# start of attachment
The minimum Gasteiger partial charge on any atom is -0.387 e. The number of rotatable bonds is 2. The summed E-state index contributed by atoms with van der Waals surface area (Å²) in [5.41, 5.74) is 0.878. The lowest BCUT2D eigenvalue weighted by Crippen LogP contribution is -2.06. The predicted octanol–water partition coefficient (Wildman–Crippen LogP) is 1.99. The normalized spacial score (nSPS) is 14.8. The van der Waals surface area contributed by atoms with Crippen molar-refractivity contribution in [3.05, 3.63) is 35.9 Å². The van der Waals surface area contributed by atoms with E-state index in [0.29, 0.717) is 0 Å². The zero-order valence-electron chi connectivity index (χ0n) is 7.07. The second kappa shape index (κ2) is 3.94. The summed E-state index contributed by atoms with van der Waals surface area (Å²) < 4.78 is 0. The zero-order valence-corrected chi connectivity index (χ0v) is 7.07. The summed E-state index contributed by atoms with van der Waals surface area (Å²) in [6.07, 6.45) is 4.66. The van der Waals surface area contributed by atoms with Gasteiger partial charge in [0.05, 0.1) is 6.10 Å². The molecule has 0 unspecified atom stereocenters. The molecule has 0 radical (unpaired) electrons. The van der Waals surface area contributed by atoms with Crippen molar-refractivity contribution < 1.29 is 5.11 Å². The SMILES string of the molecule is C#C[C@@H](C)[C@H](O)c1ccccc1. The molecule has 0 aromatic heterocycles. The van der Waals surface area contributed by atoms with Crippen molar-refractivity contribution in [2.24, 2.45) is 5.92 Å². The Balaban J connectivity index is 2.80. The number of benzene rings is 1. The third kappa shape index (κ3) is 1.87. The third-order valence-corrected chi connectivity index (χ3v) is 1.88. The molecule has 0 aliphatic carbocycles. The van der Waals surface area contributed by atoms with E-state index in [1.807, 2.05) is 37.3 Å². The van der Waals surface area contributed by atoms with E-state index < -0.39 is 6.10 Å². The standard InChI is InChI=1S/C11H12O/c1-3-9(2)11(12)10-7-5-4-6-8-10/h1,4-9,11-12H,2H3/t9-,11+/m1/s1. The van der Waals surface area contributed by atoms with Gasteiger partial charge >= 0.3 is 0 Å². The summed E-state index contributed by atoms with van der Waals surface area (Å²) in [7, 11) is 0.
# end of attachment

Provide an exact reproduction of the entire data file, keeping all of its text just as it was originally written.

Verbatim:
The minimum Gasteiger partial charge on any atom is -0.387 e. The number of rotatable bonds is 2. The summed E-state index contributed by atoms with van der Waals surface area (Å²) in [5.41, 5.74) is 0.878. The lowest BCUT2D eigenvalue weighted by Crippen LogP contribution is -2.06. The predicted octanol–water partition coefficient (Wildman–Crippen LogP) is 1.99. The normalized spacial score (nSPS) is 14.8. The van der Waals surface area contributed by atoms with Crippen molar-refractivity contribution in [3.05, 3.63) is 35.9 Å². The van der Waals surface area contributed by atoms with E-state index in [0.29, 0.717) is 0 Å². The zero-order valence-electron chi connectivity index (χ0n) is 7.07. The second kappa shape index (κ2) is 3.94. The summed E-state index contributed by atoms with van der Waals surface area (Å²) < 4.78 is 0. The zero-order valence-corrected chi connectivity index (χ0v) is 7.07. The summed E-state index contributed by atoms with van der Waals surface area (Å²) in [6.07, 6.45) is 4.66. The van der Waals surface area contributed by atoms with Gasteiger partial charge in [0.05, 0.1) is 6.10 Å². The molecule has 0 unspecified atom stereocenters. The molecule has 0 radical (unpaired) electrons. The van der Waals surface area contributed by atoms with Crippen molar-refractivity contribution < 1.29 is 5.11 Å². The SMILES string of the molecule is C#C[C@@H](C)[C@H](O)c1ccccc1. The molecule has 0 aromatic heterocycles. The van der Waals surface area contributed by atoms with Crippen molar-refractivity contribution in [2.24, 2.45) is 5.92 Å². The Balaban J connectivity index is 2.80. The number of benzene rings is 1. The third kappa shape index (κ3) is 1.87. The third-order valence-corrected chi connectivity index (χ3v) is 1.88. The molecule has 0 aliphatic carbocycles. The van der Waals surface area contributed by atoms with E-state index in [1.807, 2.05) is 37.3 Å². The van der Waals surface area contributed by atoms with E-state index < -0.39 is 6.10 Å². The standard InChI is InChI=1S/C11H12O/c1-3-9(2)11(12)10-7-5-4-6-8-10/h1,4-9,11-12H,2H3/t9-,11+/m1/s1. The van der Waals surface area contributed by atoms with Gasteiger partial charge >= 0.3 is 0 Å². The summed E-state index contributed by atoms with van der Waals surface area (Å²) in [7, 11) is 0.